It only ever happened once, as far as I know. Me, being responsible for completely exasperating a teacher in high school — which is one of the reasons I’ve never forgotten it. After all, I was one of the good kids — in a class actually full of them.
Our honors history teacher was a bombastic man with sharp, sarcastic sense of humor, which I found hilarious. I could see the twinkle in his eye and the grin under the big mustache. Most of my classmates, however, who had cultural reasons for needing nothing less than an A+ on their report cards, found him terrifying.
We’d been learning about the Puritans who first came to America in the 1600s, and how John Winthrop and the others saw this country as a “City on a Hill”… they knew they had the opportunity to create something that would be a shining example to the nations of the world. We read a paragraph from somebody’s diary (I don’t remember whose) in which the man was talking about feeding his chickens, and how as he fed them, he thought about how God provides for each one of us daily what we need.
Mr. Sullivan wanted to know what struck us about this particular passage. To his obvious dismay, he was met with blank stares and total silence. Didn’t we see anything peculiar about it? We all buried our heads in our books, as he repeated the question.
He called on a few of my friends, who turned red and shook their heads and refused to say a word — having been humiliated by his retorts on previous occasions. And then he asked me.
As I said, I wasn’t afraid of him and I knew he liked me — and he was getting desperate for a response — so I gave it a try. But I had nothing. When I finished rambling about the Puritans breeding a particular type of chicken or something equally ridiculous, Mr. Sullivan exploded.
Incredulous, he screamed at the entire class: “A man is out feeding his chickens AND IT MAKES HIM THINK ABOUT GAWWD? He starts QUOTING BIBLE VERSES? Doesn’t that STRIKE YOU AS ODD? Doesn’t that show you these people were VERY RELIGIOUS?”
Then he laughed — and the class laughed (a little tentatively) with him, feeling silly for not getting the answer and relieved the drama was over. I laughed — and I’m still laughing — because I was a bright kid, but I would never in a million years have come up with the answer he was looking for.
Because thinking about God while you’re feeding your chickens — or doing the dishes or the laundry or driving your car or… whatever… just isn’t strange or unusual to me. It’s probably not all that strange or unusual to you either.
For those of us who love Jesus, everywhere we go, in everything we do, everything we see or hear, we have opportunities to connect with Him. To think and reflect on His timeless, eternal truths. God is constantly calling to us, reminding us of His presence, drawing our hearts and our thoughts toward Him — if we’ll let Him. If we’ll listen.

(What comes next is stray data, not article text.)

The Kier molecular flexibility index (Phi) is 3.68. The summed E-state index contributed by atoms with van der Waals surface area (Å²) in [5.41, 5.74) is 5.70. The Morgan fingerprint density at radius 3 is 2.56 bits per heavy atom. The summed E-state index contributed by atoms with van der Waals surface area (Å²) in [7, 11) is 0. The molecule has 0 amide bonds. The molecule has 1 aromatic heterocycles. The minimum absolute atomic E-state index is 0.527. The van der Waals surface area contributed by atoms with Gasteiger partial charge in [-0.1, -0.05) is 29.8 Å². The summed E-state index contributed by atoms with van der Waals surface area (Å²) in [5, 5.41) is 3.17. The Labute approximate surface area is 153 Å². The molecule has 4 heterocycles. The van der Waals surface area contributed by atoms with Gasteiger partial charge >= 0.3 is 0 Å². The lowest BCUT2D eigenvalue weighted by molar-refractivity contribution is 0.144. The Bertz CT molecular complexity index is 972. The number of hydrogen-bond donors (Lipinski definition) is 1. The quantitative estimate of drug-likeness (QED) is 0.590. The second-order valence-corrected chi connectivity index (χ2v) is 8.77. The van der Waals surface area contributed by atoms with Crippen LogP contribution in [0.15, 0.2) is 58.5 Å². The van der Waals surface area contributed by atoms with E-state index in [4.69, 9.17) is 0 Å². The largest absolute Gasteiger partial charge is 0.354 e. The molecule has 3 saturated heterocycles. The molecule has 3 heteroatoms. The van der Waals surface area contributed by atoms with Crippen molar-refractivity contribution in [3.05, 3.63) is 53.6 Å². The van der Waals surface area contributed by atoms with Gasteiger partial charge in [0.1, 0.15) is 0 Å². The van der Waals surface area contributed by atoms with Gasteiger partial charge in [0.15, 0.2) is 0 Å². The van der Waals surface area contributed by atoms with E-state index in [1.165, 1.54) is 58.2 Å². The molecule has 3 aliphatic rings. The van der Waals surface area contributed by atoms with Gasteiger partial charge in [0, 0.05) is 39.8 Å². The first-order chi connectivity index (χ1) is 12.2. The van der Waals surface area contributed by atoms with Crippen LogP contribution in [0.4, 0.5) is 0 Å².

Sometimes I even hear Him speak through Disney / Pixar movies. (I wonder what Mr. Sullivan would make of that!)
Today as I fast and pray in preparation for tomorrow’s National Day of Prayer, I keep thinking — believe it or not — of the wise words of Edna Mode in The Incredibles. If you haven’t seen the movie, or it’s been a while, Edna is a fashion designer (modeled after real-life Academy Award-winning movie costume designer Edith Head) who creates costumes for superheroes.
When a whole family of superheroes (Dad, Mom, and kids) come out of hiding to save the world and each other, Edna designs new, updated costumes for them. The parents have suggestions — but they’re thinking of the old days — and in response, Edna has two great lines:
1) “I never look back, darling. It distracts from the now.” Which in our context, I interpret to mean: No sense bemoaning what’s gone, what’s lost, what could have or should have been, glorifying or romanticizing the past and dreading the future while ignoring the present. There’s no “taking our country back” — there’s only taking the Kingdom of God forward, advancing the Gospel, being found faithful doing the work WE’VE been called to do, with all our might, in this very hour, for such a time as this!
2) “No capes!” Just for fun, there’s a video clip below that explains why Edna’s so anti-cape. But in a nutshell, capes are the things that trip us up or entangle us and keep us from moving forward. Sometimes they’re obviously sins — heart idols, bad habits, poor choices, behaviors that don’t honor God, others, or ourselves. Other times they’re good things that become bad, when they keep us from the best.
The first step is to ask God to show you the capes in your prayer closet (or around your shoulders). But don’t stop there… like I sometimes do. Ask Him to show you what to do about them — how to strategically dispose of them — and to give you the will and the strength and the determination to do it.
“Therefore, since we are surrounded by such a great cloud of witnesses, let us throw off everything that hinders and the sin that so easily entangles. And let us run with perseverance the race marked out for us, fixing our eyes on Jesus…” Hebrews 12:1-3
As God’s people we need to lead the way in letting go of the all things that hold us back, all the things that hinder us, so our hands are free — free to help others and free to hold on to Him, as He holds on to us.
One by one, each of us experiencing personal renewal and revival, all of us together — we can be a part of something extraordinary — and we may see Jesus shine through this City on a Hill.
Edna Mode on the dangers of capes:
Click on the links for more information and resources (including free prayer guides and downloadable graphics for sharing on social media) on the National Day of Prayer ~ videos, banners, and other resources here.